As a psychiatrist, I’ve treated my fair share of burnt-out physicians, and have seen many turn to alcohol and other drugs to cope with getting stuck in habitual thinking patterns of self-judgment, anxiety, and worry. As a translational neuroscientist, I study anxiety as a habit loop. A couple of years ago, my lab got a grant to see if our work could help doctors reduce anxiety levels. As part of the study, we threw in a couple of burnout questions to see if anxiety and burnout were related.
We measured anxiety using the Generalized Anxiety Disorder 7 scale (GAD-7), a clinically validated tool to track anxiety. We also measured cynicism and emotional exhaustion using the Maslach Burnout Inventory. At a baseline, we found that anxiety and both aspects of burnout were highly correlated. Then we had physicians learn to identify and work with anxiety habit loops using mindfulness tools. We used app-based mindfulness training because doctors reported that committing to time-consuming, in-person training was a barrier to entry.
After three months of using the app, physicians reported a drop of 57% in anxiety and 50% in cynicism. Interestingly, there was also a significant reduction in emotional exhaustion — but it was only 20%. This makes sense because helping doctors learn how their minds work directly applies to anxiety and cynicism. Exhaustion, on the other hand, is indicative of more systemic issues in the business and practice of medicine. Though my lab was thrilled to see such large shifts in anxiety and burnout, I should point out that this was a pilot study that didn’t have a control group.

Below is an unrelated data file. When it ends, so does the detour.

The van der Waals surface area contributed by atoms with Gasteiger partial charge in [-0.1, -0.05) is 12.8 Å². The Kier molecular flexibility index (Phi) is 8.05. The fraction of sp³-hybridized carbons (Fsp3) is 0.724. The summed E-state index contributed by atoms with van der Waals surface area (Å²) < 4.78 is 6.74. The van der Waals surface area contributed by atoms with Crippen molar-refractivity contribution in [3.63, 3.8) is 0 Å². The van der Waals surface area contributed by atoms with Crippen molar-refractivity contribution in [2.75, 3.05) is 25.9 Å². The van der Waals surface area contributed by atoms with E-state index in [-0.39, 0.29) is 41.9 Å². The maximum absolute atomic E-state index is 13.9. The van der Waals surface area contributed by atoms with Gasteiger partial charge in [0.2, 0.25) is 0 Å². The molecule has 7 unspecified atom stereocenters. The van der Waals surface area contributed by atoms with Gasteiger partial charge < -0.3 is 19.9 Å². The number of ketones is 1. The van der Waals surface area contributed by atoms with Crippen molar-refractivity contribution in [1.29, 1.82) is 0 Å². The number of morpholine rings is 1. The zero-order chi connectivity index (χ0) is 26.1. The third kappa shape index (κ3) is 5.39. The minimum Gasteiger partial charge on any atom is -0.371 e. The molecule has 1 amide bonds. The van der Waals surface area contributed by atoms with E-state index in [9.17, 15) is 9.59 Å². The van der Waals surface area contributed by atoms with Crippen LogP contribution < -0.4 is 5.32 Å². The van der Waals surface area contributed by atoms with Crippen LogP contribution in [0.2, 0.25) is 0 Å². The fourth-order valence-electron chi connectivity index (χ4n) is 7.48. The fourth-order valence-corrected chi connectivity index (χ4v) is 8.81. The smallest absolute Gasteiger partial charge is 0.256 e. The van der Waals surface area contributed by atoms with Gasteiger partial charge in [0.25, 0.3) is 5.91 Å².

If you are a health care provider or a provider in general… please please please check in with yourself to see if you are becoming a modern-day martyr.
Fortunately, we just finished a NIH-funded randomized controlled trial of people with generalized anxiety disorder, and found a 63% reduction in anxiety in the group that used our app, whereas the control group, which received standard care from their doctors, showed a 15% reduction. That study is still under review and we hope it will be published soon.
So what’s the take-home message today? If you are a health care provider or a provider in general — whether you are taking care of patients, clients, parents, children, or community members — please please please check in with yourself to see if you are becoming a modern-day martyr. Are you in the habit of sacrificing yourself for others? Are you feeling exhausted, yet trying to armor up and push on? Can you take a moment to remember what it felt like the last time you got a good night’s sleep, and nourished yourself? We’re in the midst of a global pandemic, so this may not be fully possible for everyone, but even 10 minutes of self-care each day can make a huge difference in your overall well-being.
First, remind yourself that you can’t help anyone if you are sick or burnt out. Second, make sure you at least eat some healthy food. Third, take mini-mindfulness breaks throughout the day to reconnect with your mind and body, and build awareness of what you need to keep from burning out. Remember that keeping yourself healthy both mentally and physically is the best way you can help others.
I’ll end with a page from the book I’ve been sharing in these columns, The Boy, the Mole, the Fox and the Horse.
“Tears fall for a reason and they are your strength, not weakness.”
So today, see if you are holding back tears. If they are born of exhaustion, let them guide you toward taking care of yourself. If they are born of self-judgment or feelings of inadequacy, listen to the horse, and let them flow as a form of self-care.
Onward, together. I’ll have more to share tomorrow. If you’re interested in a video recording of this material, I’ve created one here.